What can investors do to overcome the challenges they face, and improve the accuracy of their financial forecasts? We believe they should keep three important points in mind. First, they can align the focus and confidence level of their forecast with its time horizon. As we have repeatedly noted, when forecasting the behaviour of a complex adaptive system over a long period of time, an analyst should have more confidence in a “strategic warning” for “what” may happen and “why”, than in an operational warning about “how” something might occur, much less a tactical warning about “when, who and where” an event will take place. Over time, the number of tactical possibilities compounds much faster than the number of operational possibilities, which in turn grow faster than the number of possible strategic outcomes. For this reason, models with a short-term forecasting horizon can emphasize their fidelity to historical data as evidence of their likely accuracy. In contrast, for forecasts with longer term horizons a high fidelity to historical data indicates low robustness to uncertainty, which should cause an analyst to have less confidence in its predictions.

 

These conclusions are generally in line with what we observe in financial markets, where short term tactical trading models are often highly quantitative and based on recent investor behaviour, while long term asset class allocation models focus on fundamental valuation and economic considerations. In the middle lie security and sector investment selection models, which usually include a mix of variables related to fundamental valuation and investor behaviour.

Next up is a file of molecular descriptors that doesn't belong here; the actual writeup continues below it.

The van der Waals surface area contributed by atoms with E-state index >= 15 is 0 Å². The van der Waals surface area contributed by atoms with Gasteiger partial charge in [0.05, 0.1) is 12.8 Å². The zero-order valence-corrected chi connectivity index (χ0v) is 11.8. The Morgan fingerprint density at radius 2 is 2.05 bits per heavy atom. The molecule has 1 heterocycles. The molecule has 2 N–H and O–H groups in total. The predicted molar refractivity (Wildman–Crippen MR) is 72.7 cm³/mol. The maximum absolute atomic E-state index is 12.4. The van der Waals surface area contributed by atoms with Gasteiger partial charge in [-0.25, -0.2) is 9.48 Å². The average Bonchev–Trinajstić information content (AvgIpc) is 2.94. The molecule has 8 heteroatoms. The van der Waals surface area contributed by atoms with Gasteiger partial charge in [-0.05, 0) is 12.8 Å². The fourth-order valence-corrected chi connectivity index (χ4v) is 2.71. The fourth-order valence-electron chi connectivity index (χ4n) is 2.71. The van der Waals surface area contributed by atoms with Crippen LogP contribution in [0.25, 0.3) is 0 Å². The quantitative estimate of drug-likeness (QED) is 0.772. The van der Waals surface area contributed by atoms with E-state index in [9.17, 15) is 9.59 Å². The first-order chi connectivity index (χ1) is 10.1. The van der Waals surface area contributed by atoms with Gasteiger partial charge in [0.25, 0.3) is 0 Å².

Second, as studies have repeatedly shown, investors can increase the accuracy of their predictions (and overcome their confirmation bias) by actively seeking out and combining different forecasts. While there are many complex techniques for weighting different forecasts, researchers have found that simple averaging often works surprisingly well, provided that the forecasts are based on different underlying methodologies. This is a critical point, as multiple studies have found that professional forecasters have a tendency to herd The key benefit of forecast combination is that it tends to cancel out some of the model specification and parameter estimation errors in the individual methodologies. Studies showing the benefits of forecast combination are closely related to other research which has found that confidence in a prediction increases when forecasts based on different methodologies reach similar conclusions.

 

The third technique that can improve the quality of an investor’s foresight is to always ask these four questions of any forecast he or she makes or receives: What are the critical assumptions upon which it is based? Which of these are the most uncertain? What indicators will tell me they are not turning out as expected? And where should I look for them? The inescapable fact is that our ability to pay attention to information is limited by time and neurobiology, and is further challenged by the deluge of data that technology delivers to us each day. In today’s world, taking a passive approach to the allocation of your scarce attention is likely to reduce the quality of your foresight.

In sum, accurately forecasting the behaviour of a complex adaptive system like a financial market is an extremely difficult task, particularly as the time horizon grows longer. Yet it is still possible to improve one’s foresight, and to improve your ability to avoid the painful losses and regrets that so many investors have recently experienced.

 

Monthly Insight, July 2009.